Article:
News Release

Australia’s emissions-intensive mines face unforeseen future under new Safeguard Mechanism Scheme Reforms

Winners and losers in mining anticipated as Australian government unveils preferred policy settings

2 minute read

The adoption of the single "industry average" as presented in the revised Safeguard Mechanism Scheme, will see some clear winners and losers in the Australian mining sector. Underground mines, which tend to be much more emissions intense compared to open cut mines, will bear the highest cost of emissions reduction, according to the latest modelling from Wood Mackenzie.

Coming into effect on 1 July 2023, the legislated limits or baselines for each mining facility will be based on a combination of each facility’s historic emissions and an industrial average component. Exactly how the "industry average" will be defined in terms of coal mines has been contentious.

The intention of the scheme is that high emissions mines will need to purchase Safeguard Mechanism Credits (SMCs) - credits which are generated by other large industrial facilities. Wood Mackenzie modelling has highlighted that a significant portion of Australia's mines will receive credits from the scheme - on average, open cut mines will be receiving credits from the scheme every year over 2023 to 2030. Meanwhile, emissions-intensive mines, which are mostly all underground, will be subject to significant costs.

From left to right: Australian underground emissions profile CO2e vs Australian surface mines emissions profile CO2e



Source: Wood Mackenzie

Rory Simington, principal analyst at Wood Mackenzie, said: “A significant portion of Australia's open cut mines will be receiving credits from the scheme every year over 2023 to 2030. Meanwhile, underground mines will be subject to significant costs and need to purchase SMCs. Early closure of these emission-intensive facilities could significantly impact the demand and therefore prices of SMCs, which adds another layer of uncertainty to the economic assessment of abatement solutions.”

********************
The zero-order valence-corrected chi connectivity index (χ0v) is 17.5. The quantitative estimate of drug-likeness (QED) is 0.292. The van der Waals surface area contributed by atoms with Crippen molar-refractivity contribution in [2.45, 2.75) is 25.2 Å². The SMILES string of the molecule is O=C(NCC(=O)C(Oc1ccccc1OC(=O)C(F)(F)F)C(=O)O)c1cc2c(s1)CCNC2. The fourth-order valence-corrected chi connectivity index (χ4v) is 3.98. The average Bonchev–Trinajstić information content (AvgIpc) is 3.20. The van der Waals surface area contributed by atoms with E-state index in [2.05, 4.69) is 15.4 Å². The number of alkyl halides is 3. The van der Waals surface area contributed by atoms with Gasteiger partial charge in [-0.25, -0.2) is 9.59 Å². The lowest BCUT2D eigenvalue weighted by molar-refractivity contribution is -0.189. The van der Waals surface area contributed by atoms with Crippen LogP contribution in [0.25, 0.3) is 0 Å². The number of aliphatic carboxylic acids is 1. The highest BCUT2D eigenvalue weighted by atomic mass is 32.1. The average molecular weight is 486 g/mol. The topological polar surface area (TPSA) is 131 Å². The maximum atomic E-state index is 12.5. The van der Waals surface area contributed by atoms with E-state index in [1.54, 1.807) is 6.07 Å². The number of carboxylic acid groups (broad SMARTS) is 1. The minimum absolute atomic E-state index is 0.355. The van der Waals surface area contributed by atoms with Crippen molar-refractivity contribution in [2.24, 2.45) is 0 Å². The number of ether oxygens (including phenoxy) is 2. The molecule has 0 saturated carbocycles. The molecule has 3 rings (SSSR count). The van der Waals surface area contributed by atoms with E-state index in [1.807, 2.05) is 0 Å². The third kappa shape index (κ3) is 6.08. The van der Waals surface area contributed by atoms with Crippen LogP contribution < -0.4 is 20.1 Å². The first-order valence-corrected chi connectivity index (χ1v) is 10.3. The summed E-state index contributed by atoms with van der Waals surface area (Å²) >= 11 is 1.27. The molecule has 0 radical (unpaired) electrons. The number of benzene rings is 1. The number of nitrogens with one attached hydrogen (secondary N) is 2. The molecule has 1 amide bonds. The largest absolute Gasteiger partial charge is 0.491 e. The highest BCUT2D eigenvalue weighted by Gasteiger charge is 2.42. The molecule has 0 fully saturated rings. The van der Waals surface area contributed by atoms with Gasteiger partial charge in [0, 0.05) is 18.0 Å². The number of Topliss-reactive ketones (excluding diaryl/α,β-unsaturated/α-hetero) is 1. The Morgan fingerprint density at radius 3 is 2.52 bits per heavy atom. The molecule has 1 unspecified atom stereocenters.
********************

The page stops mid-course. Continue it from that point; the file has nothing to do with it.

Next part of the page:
The revised Safeguard Mechanism Scheme will allow facilities to earn SMCs by surpassing their emission reduction baselines. Producers have the flexibility to purchase SMCs and Australian Carbon Credits Units (ACCUs) as offsets for their emissions. In addition, facilities have the option to surrender up to 30% of their annual emissions reduction requirements through ACCUs. While international offsets are not currently accepted for compliance, the Australian Government scheduled the further consultations for late 2023 to explore potential frameworks for their inclusion.

Wood Mackenzie analysis also shows that production-adjusted baselines play a crucial role in the Safeguard Mechanism, as they are tailored to a facility's production levels, ensuring adjustments align with actual output. However, reducing production does not reduce compliance costs, which therefore limits options for producers.

Average cost of emissions - @ A$75/t CO2e


Source: Wood Mackenzie

“Wood Mackenzie modelling shows that adopting a single ‘industry average’ will have an unequal impact on some facilities receiving benefit without any mitigation, while others will face significant financial implications,” Simington concluded.


Notes to Editors

Wood Mackenzie conducted a modelling exercise based on its Q2 of 2023 production forecasts to assess the implications of the Safeguard Mechanism Scheme reforms.

The modeling scenario focused on producers procuring credits instead of reducing emissions, excluding certain scheme elements such as the ability to borrow and bank carbon credits and provisions for lower baseline decline rates.